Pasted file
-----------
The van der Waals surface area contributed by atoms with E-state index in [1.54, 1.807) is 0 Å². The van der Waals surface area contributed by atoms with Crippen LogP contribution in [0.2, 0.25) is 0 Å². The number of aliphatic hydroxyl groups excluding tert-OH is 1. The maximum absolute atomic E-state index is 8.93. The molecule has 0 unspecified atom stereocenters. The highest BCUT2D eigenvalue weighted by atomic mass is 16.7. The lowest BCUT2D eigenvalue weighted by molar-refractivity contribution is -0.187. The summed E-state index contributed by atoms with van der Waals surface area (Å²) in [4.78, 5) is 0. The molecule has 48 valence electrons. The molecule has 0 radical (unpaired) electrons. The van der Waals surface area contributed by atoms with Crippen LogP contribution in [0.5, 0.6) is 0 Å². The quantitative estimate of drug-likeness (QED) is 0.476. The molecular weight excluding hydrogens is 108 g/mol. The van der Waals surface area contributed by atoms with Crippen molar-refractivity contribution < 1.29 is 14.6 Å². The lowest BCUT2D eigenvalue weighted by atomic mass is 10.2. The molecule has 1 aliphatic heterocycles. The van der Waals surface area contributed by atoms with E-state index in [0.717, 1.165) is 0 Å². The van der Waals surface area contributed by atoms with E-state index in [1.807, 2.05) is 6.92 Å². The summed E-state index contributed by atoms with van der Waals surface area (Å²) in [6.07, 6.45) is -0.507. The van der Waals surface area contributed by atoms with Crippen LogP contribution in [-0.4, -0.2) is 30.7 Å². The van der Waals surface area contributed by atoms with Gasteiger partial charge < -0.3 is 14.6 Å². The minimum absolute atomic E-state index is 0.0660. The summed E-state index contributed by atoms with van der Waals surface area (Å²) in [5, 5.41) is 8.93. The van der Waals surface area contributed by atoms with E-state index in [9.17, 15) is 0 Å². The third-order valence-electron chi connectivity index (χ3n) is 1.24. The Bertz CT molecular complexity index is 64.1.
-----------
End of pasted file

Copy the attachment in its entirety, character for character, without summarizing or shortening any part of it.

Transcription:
The van der Waals surface area contributed by atoms with E-state index in [1.54, 1.807) is 0 Å². The van der Waals surface area contributed by atoms with Crippen LogP contribution in [0.2, 0.25) is 0 Å². The number of aliphatic hydroxyl groups excluding tert-OH is 1. The maximum absolute atomic E-state index is 8.93. The molecule has 0 unspecified atom stereocenters. The highest BCUT2D eigenvalue weighted by atomic mass is 16.7. The lowest BCUT2D eigenvalue weighted by molar-refractivity contribution is -0.187. The summed E-state index contributed by atoms with van der Waals surface area (Å²) in [4.78, 5) is 0. The molecule has 48 valence electrons. The molecule has 0 radical (unpaired) electrons. The van der Waals surface area contributed by atoms with Crippen LogP contribution in [0.5, 0.6) is 0 Å². The quantitative estimate of drug-likeness (QED) is 0.476. The molecular weight excluding hydrogens is 108 g/mol. The van der Waals surface area contributed by atoms with Crippen molar-refractivity contribution < 1.29 is 14.6 Å². The lowest BCUT2D eigenvalue weighted by atomic mass is 10.2. The molecule has 1 aliphatic heterocycles. The van der Waals surface area contributed by atoms with E-state index in [0.717, 1.165) is 0 Å². The van der Waals surface area contributed by atoms with E-state index in [1.807, 2.05) is 6.92 Å². The summed E-state index contributed by atoms with van der Waals surface area (Å²) in [6.07, 6.45) is -0.507. The van der Waals surface area contributed by atoms with Crippen LogP contribution in [-0.4, -0.2) is 30.7 Å². The van der Waals surface area contributed by atoms with Gasteiger partial charge < -0.3 is 14.6 Å². The minimum absolute atomic E-state index is 0.0660. The summed E-state index contributed by atoms with van der Waals surface area (Å²) in [5, 5.41) is 8.93. The van der Waals surface area contributed by atoms with E-state index in [9.17, 15) is 0 Å². The third-order valence-electron chi connectivity index (χ3n) is 1.24. The Bertz CT molecular complexity index is 64.1.